To install click the Add extension button. That's it.

The source code for the WIKI 2 extension is being checked by specialists of the Mozilla Foundation, Google, and Apple. You could also do it yourself at any point in time.

Kelly Slayton
Congratulations on this excellent venture… what a great idea!
Alexander Grigorievskiy
I use WIKI 2 every day and almost forgot how the original Wikipedia looks like.
Live Statistics
English Articles
Improved in 24 Hours
Added in 24 Hours
Show all languages
What we do. Every page goes through several hundred of perfecting techniques; in live mode. Quite the same Wikipedia. Just better.

From Wikipedia, the free encyclopedia

Jazz singer Ella Fitzgerald was nicknamed the "Queen of Jazz".
Jazz singer Ella Fitzgerald was nicknamed the "Queen of Jazz".

Jazz royalty is a term encompassing the many jazz musicians who have been termed as exceptionally musically gifted and informally granted honorific, "aristocratic" or "royal" titles as nicknames.[1] The practice of affixing honorific titles to the names of jazz musicians goes back to New Orleans at the start of the 20th century, before the genre was commonly known as "jazz".


In New York City in the 1920s, Paul Whiteman controversially began[citation needed] billing himself as the "King of Jazz". His popular band with many hit records arguably played more jazz-influenced popular music than jazz per se, but to the dismay of many later jazz fans, Whiteman's self-conferred moniker stuck, and a film The King of Jazz starring Whiteman and his band appeared in 1930. The "King of Jazz" title was a publicity stunt in 1923 by an instrument manufacturer that Whiteman endorsed.[2]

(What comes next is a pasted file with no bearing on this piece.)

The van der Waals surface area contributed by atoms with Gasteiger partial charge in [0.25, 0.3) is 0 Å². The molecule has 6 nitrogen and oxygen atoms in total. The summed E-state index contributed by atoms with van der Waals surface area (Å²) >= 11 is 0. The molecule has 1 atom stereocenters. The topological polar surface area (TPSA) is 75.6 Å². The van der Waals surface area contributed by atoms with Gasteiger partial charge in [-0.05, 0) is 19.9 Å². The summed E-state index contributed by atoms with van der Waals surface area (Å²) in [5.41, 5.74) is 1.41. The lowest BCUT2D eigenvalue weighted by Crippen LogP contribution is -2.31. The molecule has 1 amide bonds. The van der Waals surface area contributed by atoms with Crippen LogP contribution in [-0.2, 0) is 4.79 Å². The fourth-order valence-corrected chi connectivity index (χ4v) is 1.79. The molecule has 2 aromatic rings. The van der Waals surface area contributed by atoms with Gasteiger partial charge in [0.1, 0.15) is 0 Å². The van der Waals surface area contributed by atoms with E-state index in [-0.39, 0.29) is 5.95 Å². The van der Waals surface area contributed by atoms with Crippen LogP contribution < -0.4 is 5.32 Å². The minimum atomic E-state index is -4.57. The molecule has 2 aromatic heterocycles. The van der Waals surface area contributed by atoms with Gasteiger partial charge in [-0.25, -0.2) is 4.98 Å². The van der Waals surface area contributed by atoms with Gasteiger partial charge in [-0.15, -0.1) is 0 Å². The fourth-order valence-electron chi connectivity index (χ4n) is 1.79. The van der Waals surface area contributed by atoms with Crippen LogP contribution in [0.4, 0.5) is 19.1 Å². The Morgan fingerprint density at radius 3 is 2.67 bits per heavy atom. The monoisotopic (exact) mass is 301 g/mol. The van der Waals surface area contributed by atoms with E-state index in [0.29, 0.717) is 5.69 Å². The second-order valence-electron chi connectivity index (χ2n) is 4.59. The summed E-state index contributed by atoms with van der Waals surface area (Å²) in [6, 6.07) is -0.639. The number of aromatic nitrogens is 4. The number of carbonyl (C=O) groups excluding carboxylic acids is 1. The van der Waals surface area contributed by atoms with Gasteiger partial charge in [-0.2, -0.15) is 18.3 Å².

Other royal titles

Non-royal nobility

See also


  1. ^ "How did jazz musicians end up with all those nicknames?", section: "Performers as Royalty", Allen, Tim, Oxford Dictionaries, April 7, 2015
  2. ^ Berrett, Joshua (2004). Louis Armstrong & Paul Whiteman: Two Kings of Jazz. Yale University Press. p. 123. ISBN 978-0-300-10384-7.
  3. ^ Marquis, Donald M. (2005). In Search of Buddy Bolden: First Man of Jazz. LSU Press. p. 4. ISBN 978-0-80713-093-3.
  4. ^ Yanow, Scott (2003). Jazz on Record: The First Sixty Years. Backbeat Books. p. 136. ISBN 978-0-87930-755-4.
  5. ^ "Google Doodle honours 'Queen of Jazz' Ella Fitzgerald on 96th birthday".
  6. ^ "Bessie Smith". Biography.
  7. ^ "Malaysia's Queen of Jazz Sheila Majid & Dr Soo Wincci for Christmas!".
  8. ^ Archived from the original on 16 August 2007. {{cite web}}: Missing or empty |title= (help)
  9. ^ Ken Franckling (August 1986). "Miles Davis -- Shining a Light on the Prince of Darkness". Jazz Times. Retrieved 26 October 2017. The well-tended Prince of Darkness persona is gone this way
  10. ^ Robin D. G. Kelley (May 13, 2001). "Miles Davis: The Chameleon of Cool; A Jazz Genius In the Guise Of a Hustler". New York Times. Retrieved 21 December 2008.
  11. ^ "Jazz Great Oscar Peterson Dies". CNN. Associated Press. December 25, 2007. Archived from the original on December 5, 2008. Retrieved 25 December 2008. Duke Ellington referred to him as 'Maharajah of the keyboard'
This page was last edited on 25 April 2022, at 17:01
Basis of this page is in Wikipedia. Text is available under the CC BY-SA 3.0 Unported License. Non-text media are available under their specified licenses. Wikipedia® is a registered trademark of the Wikimedia Foundation, Inc. WIKI 2 is an independent company and has no affiliation with Wikimedia Foundation.